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Old Power Plants, New Energy

Built along the mighty Niagara River in 1906, the Toronto Power Generating Station was the first Canadian owned hydro-electric power plant. It was constructed in a grand Beaux-Arts style and is a remarkable piece of architecture, gaining designation as a National Historic Site of Canada in 1983. But despite it’s beautiful classical facade and historical...

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January 5, 2018
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Built along the mighty Niagara River in 1906, the Toronto Power Generating Station was the first Canadian owned hydro-electric power plant. It was constructed in a grand Beaux-Arts style and is a remarkable piece of architecture, gaining designation as a National Historic Site of Canada in 1983. But despite it’s beautiful classical facade and historical significance, the plant has sat empty since it ceased operations in the 1970s. It is not alone- there are at least four historic properties in the area: right across the street is the Rankine Generating Station, and further along the Niagara river are the Ontario Power Company Generating Station and the Niagara Gate House. All of these industrial architectural monuments have been decommissioned from use and have been sitting relatively empty for decades.

Old postcard of the Toronto Power Generating Station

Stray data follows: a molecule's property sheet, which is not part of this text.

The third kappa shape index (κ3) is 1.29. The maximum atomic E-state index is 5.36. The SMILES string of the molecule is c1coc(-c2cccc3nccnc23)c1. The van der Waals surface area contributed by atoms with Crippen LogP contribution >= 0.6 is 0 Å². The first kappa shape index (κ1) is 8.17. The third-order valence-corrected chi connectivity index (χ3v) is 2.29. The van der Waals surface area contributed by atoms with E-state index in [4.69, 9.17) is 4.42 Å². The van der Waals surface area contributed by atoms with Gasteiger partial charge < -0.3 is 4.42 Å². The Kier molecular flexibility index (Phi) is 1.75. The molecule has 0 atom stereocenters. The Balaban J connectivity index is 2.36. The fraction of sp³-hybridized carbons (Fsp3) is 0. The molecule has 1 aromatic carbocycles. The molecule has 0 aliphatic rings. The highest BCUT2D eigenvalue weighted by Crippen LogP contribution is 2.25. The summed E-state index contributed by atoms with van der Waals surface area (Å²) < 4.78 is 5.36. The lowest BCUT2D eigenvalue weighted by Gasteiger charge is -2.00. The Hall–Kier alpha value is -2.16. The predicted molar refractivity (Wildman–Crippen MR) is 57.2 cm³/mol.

The properties are now owned and managed by the Niagara Parks Commission. The Commission often makes local news headlines searching for an answer of what to do with these empty masterpieces- they were hopeful a solution would be found in 2009, again in 2013, and are still hopeful today that a new use will grant these buildings new life.

If significant architecture sits in disrepair for decades, ought it still be preserved until a use is found? Does industrial adaptive reuse work in less-dense urban settings, or is this only effective in urban cores?

Light show on the Toronto Power Generating Station

The exterior of the Toronto Power Generating Station is part of the “Winter Festival of Lights” held by Ontario Power Generation.

Power plants themselves are ripe for adaptive reuse as the structure of the building is almost always in the exterior walls; this leaves vast open spaces which can be embraced or easily redivided. The most famous adaptive reuse of a generating station is Herzog and de Meuron’s Bankside Power Station, which they transformed into London’s Tate Modern. In Austin, Texas, the Seaholm Power Plant, also a registered historic site, was adapted into a live-work community with 30 story towers added on top of the original properties, which were converted into mixed-use spaces. While both these projects were clearly a success, the sites were adjacent to the downtown core of a large city. While a large tourist destination, Niagara isn’t nearly as dense and the sites are further removed from the urban core. What uses for these sites could be supported by tourism alone? What uses might draw even more tourists as another destination for the area?

As technology advances, and cities close previously essential industries for more efficient means, what do we do with the skeletons they leave behind?

 

Photo by Sergey Pesterev on Unsplash